Holliday took another swallow from his flask. “I wish you didn't sound so goddamned
sensible,” he growled, and Roosevelt chuckled.
“Have we rested long enough?” asked the younger man.
Holliday grimaced and got to his feet. “I'm tireder now than when we sat down. Might
as well try to rest on the horse.”
They mounted up and began heading south again, Roosevelt identifying every bird, insect,
and snake they saw by their scientific names. “When this is all over,” he said, “I've
love to come back and collect some specimens for the Smithsonian and the American
“They're just birds and flies, and the occasional rattler,” replied Holliday in bored
tones. “Wouldn't be the most exciting hunt you've ever been on.”
“I'm not looking for excitement,” said Roosevelt. “I've hunted grizzlies for that,
and someday I hope to go to Africa after really
game. But many of these species aren't in the museums back East, and the ones that
are have been carelessly mounted.”
“That's right. Bat said you were a taxidermist too.”
“I dabble in it.”
Holliday smiled. “No false modesty. He said you were considered one of the country's
top ornithologists and taxidermists while you were still in your teens.”
“He's being too generous,” said Roosevelt.
“Probably,” agreed Holliday, and was pleased to see a little tightening of Roosevelt's
expression when he agreed with him.
“Have you ever been to the Smithsonian?” asked Roosevelt. “I'm told you didn't grow
up all that far from it.”
“I grew up in Georgia,” replied Holliday, “and we were fighting a war with the people
who ran the Smithsonian.”
“Not by the time you got to college.”
Holliday shrugged. “I was busy learning to be a dentist, and then I was busy coughing
on all my patients, so I moved West where the air was dryer.” He snorted. “You can
see how much it helped.”
“It helped get rid of a lot of desperados,” remarked Roosevelt.
“A lot of people think
“I'd heard of you and read about your exploits,” said Roosevelt. “You've been arrested
your fair share of times, but as far as I can tell, you've never been convicted of
“True enough,” agreed Holliday.
They rode for two more hours, with Roosevelt finding fascinating things all over the
barren landscape, and then Holliday brought his horse to a stop.
“What is it?” asked Roosevelt.
“We're getting close,” replied Holliday. “I don't see them yet, but I can't imagine
he hasn't got some warriors watching us.”
“He does,” said Roosevelt. “I've seen them for the last mile. I thought you'd seen
Holliday peered into the distance. “By that boulder off to the left,” he said.
“Right. And a couple in the gully over there.”
“Damn! For a man with spectacles, you've got damned good eyesight, Theodore.”
“Comes from being a hunter,” answered Roosevelt. “You get an instinct for things that
don't seem quite right, even before you can spot what's wrong with them.” He looked
ahead again. “I assume they're just making sure we're not coming with what I think
you call a posse.”
“Yeah,” said Holliday. “When we get a little closer to the lodge,
they'll ride out and accompany us. They'll probably take our weapons, too. I'd advise
you not to make a fuss about it.”
the greatest of the medicine men be hurt by a bullet?” asked Roosevelt curiously.
“Probably not,” said Holliday. “But any member of his tribe can.”
“Ah!” said Roosevelt, nodding his head. “I hadn't even considered that.”
“That's because you've never been to his camp before.”
“How did Bat kill a warrior if he was unarmed?”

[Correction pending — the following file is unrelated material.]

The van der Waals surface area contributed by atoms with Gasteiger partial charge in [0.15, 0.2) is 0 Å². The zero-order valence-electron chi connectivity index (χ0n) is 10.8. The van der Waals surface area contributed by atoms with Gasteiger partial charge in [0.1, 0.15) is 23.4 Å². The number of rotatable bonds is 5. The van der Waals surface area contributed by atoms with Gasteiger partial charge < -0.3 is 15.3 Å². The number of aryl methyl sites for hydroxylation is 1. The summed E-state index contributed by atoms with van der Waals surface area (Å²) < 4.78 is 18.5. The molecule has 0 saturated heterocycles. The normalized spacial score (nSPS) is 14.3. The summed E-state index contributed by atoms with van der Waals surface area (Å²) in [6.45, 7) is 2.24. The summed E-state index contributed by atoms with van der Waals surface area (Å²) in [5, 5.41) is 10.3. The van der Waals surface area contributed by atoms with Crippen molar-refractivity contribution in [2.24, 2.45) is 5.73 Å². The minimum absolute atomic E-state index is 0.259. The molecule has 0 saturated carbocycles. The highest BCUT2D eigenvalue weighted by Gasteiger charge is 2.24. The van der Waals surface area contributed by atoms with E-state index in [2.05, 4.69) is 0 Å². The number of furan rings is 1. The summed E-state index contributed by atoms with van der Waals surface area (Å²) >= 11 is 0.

“Man pulled a knife on him,” replied Holliday. “I think he was just trying to scare
him. Bat took the knife away from him and stabbed him.” He looked off to his right.
“Six more, and they're not making any effort to hide themselves.”
A moment later they were surrounded by Apache warriors, who offered no word of greeting
or sign of recognition to Holliday as they rode along. After another mile the party
came to a stop.
One of the warriors rode up to Holliday and held out his hand, and Holliday carefully
withdrew his pistol and handed it to him. The warrior gave it to another, and held
out his hand again.
“Damn!” muttered Holliday, pulling out a Derringer he kept tucked in a pocket in his
Roosevelt followed suit, handing over his rifle and his pistol. The warrior held out
his hand for more.
“That's all I've got,” said Roosevelt.
The warrior gestured again.
“Here,” said Roosevelt, removing his coat and handing it to the warrior. “See for
The warrior examined the coat, handed it back, hopped down from his horse, and ran
his hands over Roosevelt's pants, then nodded his head. He climbed back onto his horse,
and the little party began moving forward again.
“How's that for irony?” said Roosevelt. “I just started carrying a six-gun today,
and I've already lost it.”
“They'll return it later,” Holliday assured him.
Five minutes later Geronimo's lodge came into view.
“It's smaller than I imagined,” remarked Roosevelt. “This can't be the headquarters
of the whole Apache nation.”
“It's just where he stays when he's in this area,” explained Holliday. “No one knows
where the bulk of his people live, which is probably why they're still a large and
When they reached the first of the structures, they stopped, and Roosevelt and Holliday
dismounted. One of the warriors took their reins and led their horses off.
Roosevelt frowned. “I hope they don't intend on keeping them,” he said. “I don't relish
a walk all the way back to Tombstone.”
“I thought you'd relish a run to it,” said Holliday with a smile. “Don't worry. They're
just making sure we don't leave before the negotiations are over.”
“Where is he?” asked Roosevelt, looking around.
“Who knows?” replied Holliday. “He could be one of the birds in that tree, or a snake,
or even one of the horses. He'll be Geronimo when he's convinced himself you're the
man he sent for.”
A mangy dog sauntered up, wagging its tail and panting heavily.
“Geronimo?” Roosevelt asked Holliday.
Holliday shrugged. “Who knows?”
Roosevelt squatted down and petted the dog. As he did so, he saw a burly shadow fall
across the dog. He looked up and found himself facing an imposing figure of a man,
stern and dignified.